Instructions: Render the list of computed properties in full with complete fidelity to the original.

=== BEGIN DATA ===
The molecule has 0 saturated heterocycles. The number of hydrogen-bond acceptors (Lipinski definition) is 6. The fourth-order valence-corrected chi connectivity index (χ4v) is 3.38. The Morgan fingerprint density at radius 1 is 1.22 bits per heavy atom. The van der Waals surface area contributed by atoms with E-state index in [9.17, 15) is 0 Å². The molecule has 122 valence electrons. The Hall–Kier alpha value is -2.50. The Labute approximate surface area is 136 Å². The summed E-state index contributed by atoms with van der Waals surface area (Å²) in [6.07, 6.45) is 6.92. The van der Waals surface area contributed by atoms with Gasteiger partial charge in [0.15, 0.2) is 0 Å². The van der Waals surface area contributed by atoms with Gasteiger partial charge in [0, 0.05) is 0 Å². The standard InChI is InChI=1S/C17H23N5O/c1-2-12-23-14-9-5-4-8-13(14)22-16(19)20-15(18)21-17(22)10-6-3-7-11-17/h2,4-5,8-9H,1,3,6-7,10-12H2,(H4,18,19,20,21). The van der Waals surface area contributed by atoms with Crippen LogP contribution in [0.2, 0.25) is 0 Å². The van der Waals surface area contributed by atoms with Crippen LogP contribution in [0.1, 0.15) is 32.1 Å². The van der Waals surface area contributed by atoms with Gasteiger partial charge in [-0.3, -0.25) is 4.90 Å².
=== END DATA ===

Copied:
The molecule has 0 saturated heterocycles. The number of hydrogen-bond acceptors (Lipinski definition) is 6. The fourth-order valence-corrected chi connectivity index (χ4v) is 3.38. The Morgan fingerprint density at radius 1 is 1.22 bits per heavy atom. The van der Waals surface area contributed by atoms with E-state index in [9.17, 15) is 0 Å². The molecule has 122 valence electrons. The Hall–Kier alpha value is -2.50. The Labute approximate surface area is 136 Å². The summed E-state index contributed by atoms with van der Waals surface area (Å²) in [6.07, 6.45) is 6.92. The van der Waals surface area contributed by atoms with Gasteiger partial charge in [0.15, 0.2) is 0 Å². The van der Waals surface area contributed by atoms with Gasteiger partial charge in [0, 0.05) is 0 Å². The standard InChI is InChI=1S/C17H23N5O/c1-2-12-23-14-9-5-4-8-13(14)22-16(19)20-15(18)21-17(22)10-6-3-7-11-17/h2,4-5,8-9H,1,3,6-7,10-12H2,(H4,18,19,20,21). The van der Waals surface area contributed by atoms with Crippen LogP contribution in [0.2, 0.25) is 0 Å². The van der Waals surface area contributed by atoms with Crippen LogP contribution in [0.1, 0.15) is 32.1 Å². The van der Waals surface area contributed by atoms with Gasteiger partial charge in [-0.3, -0.25) is 4.90 Å².